Monday, March 3, 2014
We hugged our neighbors, exchanged contact information, and left the Fountain of Youth at 9:00 (more precisely, for those travel-mates who are precise: 8:57am) I began my end of the wrap-up, pack-up, and get ready to go about a week and a half ago. When I finished my Craft Show entries, I began putting away my large collection of craft and sewing supplies. For all you who are curious: I used some of every single thing I packed. And, I brought MANY things, which were very obviously necessary to my artistic pursuits. I am grateful for the large storage space below Dad’s queen-sized bed. It is full, as is my half of the closet. I am already making plans for what I am taking next year. And, God willing, there will be a next year at FOY, with perhaps a week in Palm Springs to see the sights and shop…..at somewhere in addition to a grocery store. My neighbor announced that WE would be going thrift store shopping next year, and also to Mexico, so I had better bring my passport. I will bring my passport again next year. I am up for an adventure.
Of all the drives, the journey from FOY to Bakersfield (or vice versa) is my least favorite. The first half involves a LOT of traffic, and this is never the most pleasant way to travel. Many drivers operate their cars in a way that would make their mothers afraid. I know about these things first hand…..but those days are over so I need not dwell on the stuff from whence nightmares come. The second half of the trip wanders through vast nothingness.
In between these two stretches of the trip, we stopped for lunch at the ever delicious, fatty, and yet wonderful “In-N-Out Burgers,” in Hesperia, California. It is the beauty of a restaurant. We each ate what we wanted to eat. Dad had a plain burger, Craig had a cheeseburger, and I had a cheese sandwich…..(a cheeseburger sans burger) with grilled onions. My heart may hate me, but my brain thanks me. I’m going with the brain, just for today.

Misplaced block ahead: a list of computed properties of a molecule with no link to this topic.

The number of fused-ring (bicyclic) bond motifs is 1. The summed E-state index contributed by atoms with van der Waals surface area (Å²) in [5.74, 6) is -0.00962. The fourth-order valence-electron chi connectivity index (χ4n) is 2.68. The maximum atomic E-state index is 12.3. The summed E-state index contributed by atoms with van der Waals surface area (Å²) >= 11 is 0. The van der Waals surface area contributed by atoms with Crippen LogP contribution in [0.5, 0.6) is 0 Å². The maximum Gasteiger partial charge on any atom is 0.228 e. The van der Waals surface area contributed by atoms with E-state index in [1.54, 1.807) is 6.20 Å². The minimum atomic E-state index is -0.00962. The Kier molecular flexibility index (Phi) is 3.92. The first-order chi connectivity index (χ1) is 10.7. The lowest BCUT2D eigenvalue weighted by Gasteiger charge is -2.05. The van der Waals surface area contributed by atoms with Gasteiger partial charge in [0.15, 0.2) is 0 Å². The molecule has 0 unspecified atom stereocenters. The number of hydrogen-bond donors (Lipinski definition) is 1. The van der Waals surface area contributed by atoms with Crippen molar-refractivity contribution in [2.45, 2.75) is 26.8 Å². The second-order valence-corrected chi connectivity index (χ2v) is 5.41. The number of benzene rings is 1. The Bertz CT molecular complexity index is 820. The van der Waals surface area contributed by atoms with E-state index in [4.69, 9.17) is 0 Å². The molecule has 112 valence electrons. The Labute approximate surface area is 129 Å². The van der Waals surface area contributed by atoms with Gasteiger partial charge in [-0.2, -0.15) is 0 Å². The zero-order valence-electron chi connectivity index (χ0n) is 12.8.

We pulled into the Orange Grove RV Park around 4:00, tired and ready to stop. The first order of business was, of course, martini making for Dad, neighbor-visiting (and dog walking) for Craig, and orange picking for me. I went to the office to pick up our orange-picking gadget, and by the time I got back to the Hag, Dad was finished with his task and ready to pick. You can’t hold a farmer back at harvest time.
It has been two months since our last stay and picking at the Orange Grove. The once loaded with oranges trees looked to be mostly devoid of fruit, and as we wandered through the park we quickly realized the pickings were slim at best. At this point, one of the parks maintenance crew happened by on his golf cart. I asked him where we should go to pick. He said, “Come with me. You have five minutes.” With that said, he unlocked a gate, and let us into the maintenance yard, which sported several trees loaded with very large oranges. One tree had easy to reach fruit and another had oranges at the upper most reaches. I used my picker on those, and Dad happily picked the low hanging fruit. We filled our bag, and asked our traditional farming questions (where does your water come from – 3 wells, the most recent one drilled last year and it’s 700 feet deep. It’s been warmer and drier than usual, and the trees are budded and ready to bloom. They’re VERY concerned as this is so early. A dip in the temperature – as low as 45 degrees could seriously harm next years crop. The presence of buds and last season’s fruit at the same time is not a problem, apparently. And, yes, the fragrance when the trees are in full bloom is truly heaven.) We thanked him profusely and headed back to the Hag for martinis and dinner.
Highlight of the day: Being a farmer again, if only for a few short moments